Project Requirements: A Guide to Best Practices gives project managers tools they can assimilate and apply easily to improve project success rates, reduce development costs, reduce rework, and accelerate time to market. Based on experience and best practices, this valuable reference will help you: Clarify real requirements before you initiate project work; Improve management of project requirements; Save time and effort; Manage to your schedule; Improve the quality of deliverables; and Increase customer satisfaction and drive repeat business.
Project Requirements: A Guide to Best Practices provides project managers with a direct, practical strategy to overcome requirements challenges and manage requirements successfully.
Review By: Cathy Bell 08/11/2008We all know that failed projects cost organizations millions of dollars, so it's no surprise that the number one concern of project mangers is successful implementation of their projects. There are many resources available that explain project requirements, but knowing what to do and how to do it are not enough. Project Requirements: A Guide to Best Practices was written to bolster the efforts of individual project managers in guiding their projects to success.
Author Ralph Young is very direct, squarely putting the role of the project manager as the cornerstone of a successful project. Young charges the project manager with evolving the stated requirements (received from the customer early in the process) into the real requirements (the "verified" needs of the system). In the book’s introduction, Young reviews the various types of requirements that will be discussed throughout the book and defines some key terms taken from the Project Management Body of Knowledge.
Young outlines criteria to help determine good requirements, and defines the roles of team members in gathering these requirements. Young states that the project manager should set expectations up front using the criteria outlined in the book and then help the other team members analyze the requirements as the requirements are gathered. Partnering is discussed in chapter three in which Young points out that although this may not be a tool typically used by project managers, it is a proven business practice that is gaining in popularity. Partnering takes the team beyond working together in that it fosters a collaborative and trusting relationship that serves the interests of all team members, all of which will make the requirements gathering process more successful. In chapter four, Young delves into common issues that prevent us from gathering the real requirements and then arms the project manager with tools to resolve these issues. Chapters five and six cover how the project manager can foster teamwork on his/her projects and how to coach the all-important team members who have the greatest impact on requirements. The emphasis is on building relationships within the team and increasing their involvement in the process, which yields better results.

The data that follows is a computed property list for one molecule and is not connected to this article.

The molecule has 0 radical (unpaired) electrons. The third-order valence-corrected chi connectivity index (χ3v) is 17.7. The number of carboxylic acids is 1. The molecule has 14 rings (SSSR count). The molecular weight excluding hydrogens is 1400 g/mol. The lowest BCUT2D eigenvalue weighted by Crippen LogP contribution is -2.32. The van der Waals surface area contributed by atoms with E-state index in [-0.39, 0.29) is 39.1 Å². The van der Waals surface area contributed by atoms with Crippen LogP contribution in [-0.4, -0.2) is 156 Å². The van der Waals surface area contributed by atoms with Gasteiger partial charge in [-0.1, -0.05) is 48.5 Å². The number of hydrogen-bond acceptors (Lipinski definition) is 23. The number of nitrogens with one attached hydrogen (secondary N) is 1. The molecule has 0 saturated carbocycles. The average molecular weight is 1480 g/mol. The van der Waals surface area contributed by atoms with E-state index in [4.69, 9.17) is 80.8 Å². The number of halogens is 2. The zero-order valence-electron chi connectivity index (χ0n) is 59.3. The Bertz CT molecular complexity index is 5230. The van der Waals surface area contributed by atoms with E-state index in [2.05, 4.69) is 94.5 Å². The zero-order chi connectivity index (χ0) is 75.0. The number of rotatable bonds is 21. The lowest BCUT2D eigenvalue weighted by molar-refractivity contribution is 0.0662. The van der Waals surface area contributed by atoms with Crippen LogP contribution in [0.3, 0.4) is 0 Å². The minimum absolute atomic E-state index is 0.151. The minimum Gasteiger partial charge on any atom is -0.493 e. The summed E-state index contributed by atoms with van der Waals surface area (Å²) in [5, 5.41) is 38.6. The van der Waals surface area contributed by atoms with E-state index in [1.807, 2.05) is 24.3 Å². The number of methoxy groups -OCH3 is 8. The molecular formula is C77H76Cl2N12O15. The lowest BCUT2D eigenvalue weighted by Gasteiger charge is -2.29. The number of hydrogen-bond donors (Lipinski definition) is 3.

Young attempts to teach the project manager reading this book some concepts of participative management, which allows the team to own specific tasks while providing leadership and keeping their focus on the vision as defined for the project. He also covers the key issues of project communication and how the project manager can lead by example in this area. There are two points of view when it comes to process and discipline as they relate to agile development. Some view process as necessary to agile development while others view process as an impediment. Young touches on how a project manager can advocate and implement the right amount of process for any agile development without stepping on the agile nature of the project.
Later in the book, Young outlines incorporating continuous improvement in individual projects and the impacts this process can have on the project staff. Young also discusses how the project manager can help advocate the need for a sound, quality assurance process by recommending the company invest in a professional quality assurance team rather than leaving this task to anyone who has time to test. A key attribute of a good project manager is his/her ability to identify and mitigate risk, which is the topic of discussion in Chapter eleven.
After reading all the solid advice in this book, a project manager might ask, "Where do I start?" Chapter twelve gives practical advice on implementation of the process improvements topics discussed in order to benefit, rather than disrupt, your projects.
This book has many useful checklists and tables, but these are not made available electronically. You will have to create them from scratch. Also there are eleven pages of resources and references including both Web sites and various other publications that the reader may find useful.
The book was easy to read and the ideas are presented both logically and with a degree of authority and passion. The author captures his own experience as well as that of others who he relied on for their insights. This shows that the ideas in this book are not just theories but ideas that have been successfully implemented by others.
While discussing the role of QA, Young states "A culture can't completely be installed on day one, but it can start on day one and continue each day thereafter." If the project manager remembers this statement each day, she can impact her project for the better by following the advice in this book. Before she knows it, she will have implemented a culture of continuous improvement.